Home > Health Library > Anesthetic or Corticosteroid Injections for Low Back Pain
Trigger point injections. Sometimes, putting pressure on a certain spot in the back
(called a trigger point) can cause pain at that spot or extending to another
area of the body, such as the hip or leg. To try to relieve pain, a
local anesthetic, either alone or combined with a
corticosteroid, is injected into the area of the
back that triggers pain (trigger point injection).
Facet joint injections. A local anesthetic or corticosteroid is injected into a
facet joint, which is one of the points where one
vertebra connects to another.
Epidural injections. A corticosteroid is injected into the
spinal canal where it bathes the sheath that surrounds the spinal cord and
These injections can be done by an
pain management specialist, or a
Local anesthesia is believed to break the
cycle of pain that can cause you to become less physically active. Muscles that
are not being exercised are more easily injured. Then the irritated and injured
muscles can cause more pain and spasm and can disrupt sleep. This pain, spasm,
and fatigue, in turn, can lead to less and less activity.
reduce inflammation. So a corticosteroid injected into the spinal canal can
help relieve pressure on nerves and nerve roots.
Injections may be tried if you
have symptoms of nerve root compression or facet inflammation and you do not
respond to nonsurgical therapy after 6 weeks.
Research has not
shown that local injections are effective in controlling acute or chronic low
back pain that does not spread down the leg.1
All medicines have side effects. But many people don't feel the side effects, or they are able to deal with them. Ask your pharmacist about the side effects of each medicine you take. Side effects are also listed in the information that comes with your medicine.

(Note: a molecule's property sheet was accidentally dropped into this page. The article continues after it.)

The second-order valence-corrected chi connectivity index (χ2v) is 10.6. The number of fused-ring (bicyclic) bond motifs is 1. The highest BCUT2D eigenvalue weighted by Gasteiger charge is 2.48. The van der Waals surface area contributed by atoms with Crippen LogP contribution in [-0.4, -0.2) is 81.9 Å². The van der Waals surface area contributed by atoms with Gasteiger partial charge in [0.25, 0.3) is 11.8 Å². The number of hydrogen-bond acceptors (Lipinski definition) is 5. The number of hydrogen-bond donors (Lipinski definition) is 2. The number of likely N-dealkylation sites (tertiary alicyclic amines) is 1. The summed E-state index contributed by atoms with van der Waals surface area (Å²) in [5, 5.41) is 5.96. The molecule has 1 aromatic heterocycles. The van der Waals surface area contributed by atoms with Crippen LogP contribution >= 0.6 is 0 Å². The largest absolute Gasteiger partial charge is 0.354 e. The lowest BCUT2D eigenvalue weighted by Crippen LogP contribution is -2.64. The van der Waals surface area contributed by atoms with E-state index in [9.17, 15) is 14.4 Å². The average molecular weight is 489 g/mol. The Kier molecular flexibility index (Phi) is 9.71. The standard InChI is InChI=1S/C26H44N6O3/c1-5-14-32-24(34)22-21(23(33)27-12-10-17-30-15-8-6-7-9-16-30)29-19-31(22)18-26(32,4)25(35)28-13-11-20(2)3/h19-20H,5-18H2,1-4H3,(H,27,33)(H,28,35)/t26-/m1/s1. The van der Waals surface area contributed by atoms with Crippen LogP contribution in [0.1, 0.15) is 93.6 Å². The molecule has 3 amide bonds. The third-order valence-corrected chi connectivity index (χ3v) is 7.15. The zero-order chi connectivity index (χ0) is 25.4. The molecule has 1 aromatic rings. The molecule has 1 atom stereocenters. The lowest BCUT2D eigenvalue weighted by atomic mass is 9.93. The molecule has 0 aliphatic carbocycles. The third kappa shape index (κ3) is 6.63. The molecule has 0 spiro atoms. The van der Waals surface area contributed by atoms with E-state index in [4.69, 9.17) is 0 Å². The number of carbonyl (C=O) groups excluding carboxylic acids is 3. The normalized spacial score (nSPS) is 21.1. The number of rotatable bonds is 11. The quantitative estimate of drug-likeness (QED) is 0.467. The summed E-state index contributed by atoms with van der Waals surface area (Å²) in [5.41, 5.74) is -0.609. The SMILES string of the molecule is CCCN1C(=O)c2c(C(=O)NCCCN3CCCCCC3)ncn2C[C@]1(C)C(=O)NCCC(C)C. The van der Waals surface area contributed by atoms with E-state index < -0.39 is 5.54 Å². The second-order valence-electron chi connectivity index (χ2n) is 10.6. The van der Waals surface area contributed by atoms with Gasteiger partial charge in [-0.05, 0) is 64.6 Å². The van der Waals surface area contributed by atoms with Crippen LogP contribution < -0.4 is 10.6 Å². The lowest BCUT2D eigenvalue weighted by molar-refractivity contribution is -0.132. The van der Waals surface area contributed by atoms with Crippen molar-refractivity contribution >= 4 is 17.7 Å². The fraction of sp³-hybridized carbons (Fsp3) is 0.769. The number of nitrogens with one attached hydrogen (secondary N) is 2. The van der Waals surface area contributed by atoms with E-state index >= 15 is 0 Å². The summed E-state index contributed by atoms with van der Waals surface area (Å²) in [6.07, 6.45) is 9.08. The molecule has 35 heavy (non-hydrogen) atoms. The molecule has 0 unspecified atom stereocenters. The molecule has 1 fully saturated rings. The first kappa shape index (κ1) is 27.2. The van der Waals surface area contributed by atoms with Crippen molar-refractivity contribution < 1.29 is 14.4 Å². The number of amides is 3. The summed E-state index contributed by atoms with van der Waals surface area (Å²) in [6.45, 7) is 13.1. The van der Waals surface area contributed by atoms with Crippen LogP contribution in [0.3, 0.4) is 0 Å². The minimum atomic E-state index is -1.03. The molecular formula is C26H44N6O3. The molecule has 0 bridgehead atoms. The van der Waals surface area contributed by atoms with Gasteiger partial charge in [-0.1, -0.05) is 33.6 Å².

Here are some important things to think about:
Call 911 or other emergency services right away if you have:
Call your doctor if you have:
One common side effect of this medicine is pain and swelling the first day or two after the
injection. It may help to apply ice at home for 15 to 20 minutes.
Possible side effects
include nerve or other tissue damage, infection, or excessive bleeding.
Possible side effects
include pain at the injection site, infection, excessive bleeding, nerve
damage, or spinal cord inflammation.
Rare but possible side
effects include headache, fever, spinal cord inflammation, or infection.
See Drug Reference for a full list of side effects.
(Drug Reference is not available in all systems.)
These injections can be painful.
Most orthopedists and rheumatologists advise against repeated
injections of corticosteroids directly into joints, including joints of the
spine, because degeneration or damage to joint cartilage may occur.
Nobody likes needles. But experienced doctors can usually do the injection in under 30 seconds. It does hurt, but it's quick.
Medicine is one of the many tools your doctor has to treat a health problem. Taking medicine as your doctor suggests will improve your health and may prevent future problems. If you don't take your medicines properly, you may be putting your health (and perhaps your life) at risk.
There are many reasons why people have trouble taking their medicine. But in most cases, there is something you can do. For suggestions on how to work around common problems, see the topic Taking Medicines as Prescribed.
If you are pregnant, breast-feeding, or planning to get pregnant, do not use any medicines unless your doctor tells you to. Some medicines can harm your baby. This includes prescription and over-the-counter medicines, vitamins, herbs, and supplements. And make sure that all your doctors know that you are pregnant, breast-feeding, or planning to get pregnant.
Follow-up care is a key part of your treatment and safety. Be sure to make and go to all appointments, and call your doctor if you are having problems. It's also a good idea to know your test results and keep a list of the medicines you take.
Complete the new medication information form (PDF)(What is a PDF document?) to help you understand this medication.
Wildstein MS, Carragee EJ (2009). Low back pain. In GS Firestein
et al., eds., Kelley's Textbook of Rheumatology, 8th
ed., vol. 1, pp. 617–625. Philadelphia: Saunders Elsevier.
Current as of:
June 4, 2014
William H. Blahd, Jr., MD, FACEP - Emergency Medicine & Robert B. Keller, MD - Orthopedics
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